New Year: New Beginnings

New Year's always begs new resolutions, which in turn is quickly followed with eye-rolling, sighs, and insecure laughter as people create excuses for why they don't write goals.

Well, as many a good man has advised, "If you aim at nothing, you'll hit it every time."

I return to you, dear readers, refreshed from the long break, inspired to work with a greater fervor than before, and insistent upon challenging you to write down some goals for this year.

Just the other day I attended a meeting where the speaker confessed that at one point in her writing career, she looked back on the previous year and realized that an entire year had gone by and she had not accomplished anything. I refuse to let you come to the end of 2010 and share the same sentiment. It is time to write some goals, post them in your home, and find an accountability partner to keep you on track.

Before you get bogged down and overwhelmed by the prospects of having to write goals, please heed my simple advice:

1. Limit yourself to 3-5 goals max. Type-A's like myself scoff at this idea for there is so much that we are determined to acomplish in this one year, but I know, from experience, that writing 10 or 20 goals (or more--guilty!) is counterproductive. It does not mean that you will not accomplish the myriad of other challenges set before you; rather it will force you to prioritize, simplify, and make your list of goals a thing to be proud of, rather than, like my list from 2009, a paper I have conveniently lost and hope never to find.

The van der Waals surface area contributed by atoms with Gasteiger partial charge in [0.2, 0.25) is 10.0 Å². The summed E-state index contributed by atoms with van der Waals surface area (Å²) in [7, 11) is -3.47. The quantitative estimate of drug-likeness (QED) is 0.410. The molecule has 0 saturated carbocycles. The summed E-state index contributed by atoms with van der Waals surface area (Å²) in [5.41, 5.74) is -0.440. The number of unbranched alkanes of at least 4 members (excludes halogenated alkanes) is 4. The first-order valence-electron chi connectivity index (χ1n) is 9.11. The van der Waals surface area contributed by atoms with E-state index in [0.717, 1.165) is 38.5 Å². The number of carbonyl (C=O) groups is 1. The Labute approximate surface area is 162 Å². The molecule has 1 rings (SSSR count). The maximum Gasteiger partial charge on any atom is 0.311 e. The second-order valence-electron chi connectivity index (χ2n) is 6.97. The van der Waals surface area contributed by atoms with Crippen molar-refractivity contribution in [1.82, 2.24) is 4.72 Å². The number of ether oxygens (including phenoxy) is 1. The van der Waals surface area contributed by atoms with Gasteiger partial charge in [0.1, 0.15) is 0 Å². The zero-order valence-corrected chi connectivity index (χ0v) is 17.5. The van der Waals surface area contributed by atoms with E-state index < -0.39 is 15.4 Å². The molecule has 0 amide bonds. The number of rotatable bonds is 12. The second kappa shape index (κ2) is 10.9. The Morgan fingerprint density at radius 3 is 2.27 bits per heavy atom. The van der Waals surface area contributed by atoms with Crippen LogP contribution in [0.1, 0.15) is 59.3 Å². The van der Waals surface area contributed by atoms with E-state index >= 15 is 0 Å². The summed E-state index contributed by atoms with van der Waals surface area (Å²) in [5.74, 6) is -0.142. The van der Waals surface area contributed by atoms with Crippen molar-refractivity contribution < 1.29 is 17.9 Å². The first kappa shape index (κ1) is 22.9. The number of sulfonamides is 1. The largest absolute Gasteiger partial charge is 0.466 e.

2. Think of your goals like a set of directions off of mapquest. Do not just write down the final destination; write down the steps you are going to take to reach that destination. For example, if your goal is an overal healthier lifestyle, then your resolution should entail a handful of practical steps to achieving such a life (i.e., Goal one: a healthier lifestyle of refusing seconds, drinking 64 ounces of water per day, and enrolling in a fitness class that I attend a minimum of two days per week.)

3. Be realistic. You don't need to lasso the moon any time soon; just write a goal that gets you one or two steps closer to doing so--perhaps a goal to buy some rope and learn how to throw a lasso. The rope and physics needed to get to the moon can be dealt with a different year.

Again, let me emphasize: Write down your goals, post them, and find someone to be accountable to. You CAN do this. What are you aiming for this year? Begin by sharing your goals in the comments section. Allow us to be a form of accountability to get you started in the right direction.

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